Glycolysis — the metabolic pathway that converts glucose (a type of sugar) into pyruvate — is the first major step of fermentation or respiration in cells. It is an ancient metabolic pathway that probably developed about 3.5 billion years ago, when no oxygen was available in the environment. Glycolysis occurs not only in microorganisms, but in every living cell (Nelson & Cox 2008).
Because of its importance, glycolysis was the first metabolic pathway resolved by biochemists. The scientists studying glycolysis faced an enormous challenge as they figured out how many chemical reactions were involved, and the order in which these reactions took place. In glycolysis, a single molecule of glucose (with six carbon atoms) is transformed into two molecules of pyruvic acid (each with three carbon atoms).
In order to understand glycolysis, scientists began by analyzing and purifying the labile component of cell-free extracts, which Buchner called zymase. They also detected a low-molecular-weight, heat-stable molecule, later called cozymase. Using chemical analyses, they learned that zymase is a complex of several enzymes; and cozymase is a mixture of ATP, ADP (adenosine diphosphate, a hydrolyzed form of ATP), metals, and coenzymes (substances that combine with proteins to make them functional), such as NAD+ (nicotinamide adenine dinucleotide). Both components were required for fermentation to occur.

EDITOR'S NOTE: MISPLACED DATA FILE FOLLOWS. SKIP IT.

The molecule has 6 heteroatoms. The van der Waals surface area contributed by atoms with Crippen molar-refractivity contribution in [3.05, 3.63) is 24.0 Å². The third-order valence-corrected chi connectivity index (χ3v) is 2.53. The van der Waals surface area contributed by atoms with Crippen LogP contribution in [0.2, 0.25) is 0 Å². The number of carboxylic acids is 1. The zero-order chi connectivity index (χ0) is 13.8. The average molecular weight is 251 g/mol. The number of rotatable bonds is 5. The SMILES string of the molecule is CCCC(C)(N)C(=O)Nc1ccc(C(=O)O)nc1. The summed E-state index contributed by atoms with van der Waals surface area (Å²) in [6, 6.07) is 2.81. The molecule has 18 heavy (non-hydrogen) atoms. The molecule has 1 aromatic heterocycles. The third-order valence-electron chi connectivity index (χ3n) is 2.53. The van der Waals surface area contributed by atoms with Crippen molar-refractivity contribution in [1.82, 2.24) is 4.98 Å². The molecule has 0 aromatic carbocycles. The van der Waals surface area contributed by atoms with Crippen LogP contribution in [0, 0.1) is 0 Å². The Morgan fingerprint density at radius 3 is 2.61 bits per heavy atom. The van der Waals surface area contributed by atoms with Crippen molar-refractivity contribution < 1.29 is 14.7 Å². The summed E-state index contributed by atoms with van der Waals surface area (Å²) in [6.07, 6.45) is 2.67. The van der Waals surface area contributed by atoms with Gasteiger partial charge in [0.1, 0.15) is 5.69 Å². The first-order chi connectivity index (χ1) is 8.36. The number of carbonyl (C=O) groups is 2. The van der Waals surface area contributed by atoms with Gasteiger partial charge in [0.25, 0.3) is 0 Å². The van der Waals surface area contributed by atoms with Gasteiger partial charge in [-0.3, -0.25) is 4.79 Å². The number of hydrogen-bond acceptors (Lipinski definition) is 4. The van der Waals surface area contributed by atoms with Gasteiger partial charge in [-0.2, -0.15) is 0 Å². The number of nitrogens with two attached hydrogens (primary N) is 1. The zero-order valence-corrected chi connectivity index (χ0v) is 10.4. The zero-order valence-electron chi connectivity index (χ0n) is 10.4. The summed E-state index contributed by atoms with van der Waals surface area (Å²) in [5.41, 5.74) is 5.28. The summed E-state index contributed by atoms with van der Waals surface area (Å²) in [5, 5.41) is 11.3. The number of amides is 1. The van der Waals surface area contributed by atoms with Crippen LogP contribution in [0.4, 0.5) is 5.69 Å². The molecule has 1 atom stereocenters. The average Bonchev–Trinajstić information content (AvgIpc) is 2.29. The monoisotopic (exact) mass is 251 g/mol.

The complete glycolytic pathway, which involves a sequence of ten chemical reactions, was elucidated around 1940. In glycolysis, two molecules of ATP are produced for each broken molecule of glucose. During glycolysis, two reduction-oxidation (redox) reactions occur. In a redox reaction, one molecule is oxidized by losing electrons, while the other molecule is reduced by gaining those electrons. A molecule called NADH acts as the electron carrier in glycolysis, and this molecule must be reconstituted to ensure continuity of the glycolysis pathway.
The Chemical Process of Fermentation
As mentioned above, glucose is converted into pyruvic acid during glycolysis. When oxygen is available, pyruvic acid enters a series of chemical reactions (known as the tricarboxylic acid cycle) and proceeds to the respiratory chain. As a result of respiration, cells produce 36–38 molecules of ATP for each molecule of glucose oxidized.
In the absence of oxygen (anoxygenic conditions), pyruvic acid can follow two different routes, depending on the type of cell. It can be converted into ethanol (alcohol) and carbon dioxide through the alcoholic fermentation pathway, or it can be converted into lactate through the lactic acid fermentation pathway (Figure 3).
Since Pasteur's work, several types of microorganisms (including yeast and some bacteria) have been used to break down pyruvic acid to produce ethanol in beer brewing and wine making. The other by-product of fermentation, carbon dioxide, is used in bread making and the production of carbonated beverages. Other living organisms (such as humans) metabolize pyruvic acid into lactate because they lack the enzymes needed for alcohol production, and in mammals lactate is recycled into glucose by the liver (Voet & Voet 2004).